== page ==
Crawford pled no contest to the aggravated burglary and rape charges. He agreed that the evidence presented at the preliminary hearing was sufficient to establish a factual basis for the crimes charged. The court advised Crawford of his right to a jury trial, his privilege against self-incrimination, and his right to confront the witnesses against him. The court also advised that, by pleading no contest, Crawford was giving up these rights. Crawford was informed by the court of the minimum and maximum

[246 Kan. 233]

      sentences for each of the charges and that these sentences were subject to the court's discretion. Regarding the maximum sentence for the rape charge, the court made the following comment: "The State will not request more than twenty, but it is still up to the Court. That's what you are saying on the sentencing because this is merely a recommendation."

  At the sentencing hearing defense counsel made the following remarks on Crawford's behalf:
"The District Attorney offered a plea agreement which he [Crawford] felt [was] in his best interests. He [Crawford] has Your Honor, never admitted to me that he ever committed these offenses which makes it very, very difficult to argue in the sentencing and in the fact that his co-defendant went to trial on basically the same facts and was found not guilty. The other individual that was involved in this received a plea agreement and is now roaming free. Mr. Crawford for his own personal reasons simply did not want to run the risk of having to spend the rest of his life in the jail so he entered into this plea agreement with the criteria for imposing minimum sentences."
  The State commented that, although it was not opposing concurrent sentences and was not requesting a maximum sentence over 20 years, the court should examine the defendant's prior history, the extent of harm, and whether the defendant intended to harm. Counsel invited the court to look at the sentencing factors in K.S.A. 21-4606(2)(a), (b), and (c). The court made the following statement prior to imposing sentence:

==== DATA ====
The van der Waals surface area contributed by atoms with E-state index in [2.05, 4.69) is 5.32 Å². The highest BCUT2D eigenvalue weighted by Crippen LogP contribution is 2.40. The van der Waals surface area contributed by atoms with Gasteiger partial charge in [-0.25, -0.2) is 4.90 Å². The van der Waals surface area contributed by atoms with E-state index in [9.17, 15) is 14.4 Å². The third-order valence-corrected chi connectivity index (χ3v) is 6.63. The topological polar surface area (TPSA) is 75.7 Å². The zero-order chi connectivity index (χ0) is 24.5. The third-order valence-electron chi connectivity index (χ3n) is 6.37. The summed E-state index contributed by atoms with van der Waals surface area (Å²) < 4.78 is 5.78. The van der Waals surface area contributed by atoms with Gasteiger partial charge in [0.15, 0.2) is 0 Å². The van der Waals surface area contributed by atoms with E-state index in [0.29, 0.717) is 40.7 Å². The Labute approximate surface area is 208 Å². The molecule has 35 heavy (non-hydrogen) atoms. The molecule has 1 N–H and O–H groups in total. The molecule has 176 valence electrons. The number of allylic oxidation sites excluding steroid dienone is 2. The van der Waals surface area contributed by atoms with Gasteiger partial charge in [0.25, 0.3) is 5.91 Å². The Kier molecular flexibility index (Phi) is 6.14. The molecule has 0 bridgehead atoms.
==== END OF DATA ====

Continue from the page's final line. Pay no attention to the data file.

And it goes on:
"I've never known of a rape that wasn't brutal and I'll be quite blunt with you, it is the worst — it is the most terrible crime that I've seen based on the affidavit and the statements of the victim in relationship to the testimony given at the preliminary hearing. I have examined the criteria set out in 21-4606 and I understand the defendant's continual denial in relationship to this act. This was not just an act, this was a series of acts over an extended period of time from the point of being taken by gun point, being put in — to being raped in an automobile, to being put in a trunk, being left 18 hours to be raped again, and then being discarded like a dirty shirt in a field somewhere. The Court was literally outraged by this kind of conduct, it just cannot be. And after careful consideration of all of the factors, review of the presentence report, considering the criteria, understanding the plea negotiations and weighing those which I do consider carefully . . . ."
  The court sentenced Crawford to the maximum sentence of 5 to 20 years for aggravated burglary and the maximum sentence

[246 Kan. 234]

      of 15 years to life for rape and ordered the sentences ...